November 1, 1942, Sunday. Moored as before to USS Argonne, undergoing hull and degaussing system repair. 1300 We got underway to go alongside Lassen to complete ammunition replenishment. The Captain went to a conference on Washington. Fueled ship and proceeded to outer harbor anchorage, B 43 Dumbea Bay, Great Roads, Nouméa.
November 2, 1942, Monday. Anchored as before in Birth 43, Dumbea Bay, Great Roads.
We got a new 20mm single barrel machine gun and mounted it on the fantail. Now, that’s a battle station I wanted to have. I approached the Chief Gunner’s Mate, Baer, on the proposition. He thought I was joking. I wasn’t, and reminded him that I had an expert pistol rating. I kept asking but kept getting a brush-off, maybe due to the Chief Engineer. Anyway, my battle station remained the forward fireroom to my regret.
November 3, Tuesday, at anchor as before. Up at 0213 to light off the after plant. Back to bed from 04 to 0600 when we went to general quarters at the sortie. We have the patrol duty outside Bulari Passage. USS Barton passed us coming in from the same patrol. We were on station by 0630. It was a day of drills and battle problems. Between them, we stood regular watches and had two sound contacts that brought us to general quarters and hunt and destroy tactics, but the echoes came from whales. We are keeping in touch with Aedee Light, at 15 miles as per orders. After evening chow, slept until time to go on watch at 2330.
November 4, 1942, Wednesday, steaming as before at various courses and speeds on patrol. I had the midwatch, and waited up for dawn alert 0430 to 0530. At 1200, we sighted USS Lansdowne standing out to relieve us. We returned to anchorage and fueled ship from a tanker, then moored alongside Barton in her berth. We had a Deanna Durbin film, so I stayed up until 2100 to see it. I’ve found about one-in-four movies worth the time or sleep loss.
November 5, 1942, moored as before to USS Barton. 0745 dropped port anchor and veered to 45 fathoms as Barton got underway. I worked in the plant all morning. Lighted off at 1400. Underway from harbor at 1530, on watch 20 to 2400. Showered and played blackjack and won $25. ComSoPac is sending us to Auckland, N.Z., to escort a transport back to the war zone. Everyone is hopped up about some liberty ashore... How can that be while I have so much loot?
Our frequent escort missions I attribute to Captain Brown’s seniority and his reputation at high levels. Juniors of unknown capabilities are not selected for independent missions.
Old Settler told me to be careful with my dungarees since there are none this side of Hawaii. We can expect worse.
Upon our arrival at Nouméa there was a movement to dye white hats and white uniforms to make them less visible. With reflection I quit wearing a hat: a hat cost $1.50, and a full suit of whites cost around $4.50. I should dye them and make them useless? In rear areas like Nouméa, my wearing spanking white uniforms had
caused no complaints. Up around Cactus, I wore dungarees without a hat.
Considerable moaning was heard when Admiral Halsey ordained “unit stores,” i.e., your shopping list must contain (or you will receive) X pounds of full-grown mutton for every pound of beef. There was plenty of mutton in New Zealand and Australia; beef had to come 10,000 miles. A lot of mutton got cooked, but not a lot was eaten.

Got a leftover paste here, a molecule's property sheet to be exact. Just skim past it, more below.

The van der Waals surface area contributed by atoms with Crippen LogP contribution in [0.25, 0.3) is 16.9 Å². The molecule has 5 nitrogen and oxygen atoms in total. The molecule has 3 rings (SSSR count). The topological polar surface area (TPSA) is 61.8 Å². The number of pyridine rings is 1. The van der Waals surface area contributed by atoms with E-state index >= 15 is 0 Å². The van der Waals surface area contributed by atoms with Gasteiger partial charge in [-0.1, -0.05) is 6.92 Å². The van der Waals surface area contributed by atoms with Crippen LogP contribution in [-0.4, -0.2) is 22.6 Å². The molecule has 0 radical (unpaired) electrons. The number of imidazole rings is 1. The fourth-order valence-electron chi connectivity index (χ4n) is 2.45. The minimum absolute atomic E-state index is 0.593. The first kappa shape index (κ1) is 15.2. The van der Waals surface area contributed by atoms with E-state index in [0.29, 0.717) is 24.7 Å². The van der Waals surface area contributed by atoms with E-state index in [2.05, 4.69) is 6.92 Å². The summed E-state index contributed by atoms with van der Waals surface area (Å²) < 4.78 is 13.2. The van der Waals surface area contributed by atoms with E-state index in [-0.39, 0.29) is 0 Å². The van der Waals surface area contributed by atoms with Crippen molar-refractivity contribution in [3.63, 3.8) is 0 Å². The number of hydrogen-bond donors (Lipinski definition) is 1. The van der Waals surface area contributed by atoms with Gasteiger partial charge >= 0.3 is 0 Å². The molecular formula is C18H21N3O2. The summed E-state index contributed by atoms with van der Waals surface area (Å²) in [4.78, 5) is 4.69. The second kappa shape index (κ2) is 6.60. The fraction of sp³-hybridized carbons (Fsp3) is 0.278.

On the subject of food, I wondered why onions and bacon be come the first casualties in war rations. The working parties now had to be watched carefully lest the one case of onions disappear between the motor launch and the spud locker. Settler showed me a case that contained a third of its original number, but with the springy, wooden slats still intact. Each man steals one onion, his month’s supply. So none to cook with. Later, when dehydrated potatoes became the norm, fresh potatoes took on the luster of onions. I often partook of a stolen raw-onion-raw-potato snack while on watch.
We got underway and stood southward, steaming independently toward Auckland, New Zealand. I had the 20 to 2400 watch in the forward fireroom.
November 6, steaming as before on base course 150° True, speed 16 knots. I was on the watch 08 to 1200. We tracked some planes at 25 miles and then in to 18 miles, but never sighted them. A radar contact on a ship that turned out to be USS President Adams, upon our challenge.
A shipmate gave me a good book on machine ship practice (a Ford Motor Co. textbook). The Navy could never afford anything like that . . . before now, I should add.
On watch 20 to 2400. Played blackjack again, but lost. Maybe we’ll get ashore after all.
November 7, steaming as before on base course 150° True, speed 16 knots. 0717 Made sound contact bearing 150 True, distance 800 yards. We went to battle stations and prepared to depth charge a target, then sighted a group of whales.
I had the watch 20 to 2400. Before I got off watch, Moynihan called on the phone that we had a landfall, Cape Rainga Light on North Island, N.Z.
November 8, Sunday, at sea. Steaming as before on base course 160° True. Passed Cape Brett, made a landfall at 0335, and entered swept channel to Auckland, exchanging challenges and calls with Cape Brett. We waited for a pilot, who took us into the inner harbor. Captain Brown left the ship to make his official calls ashore.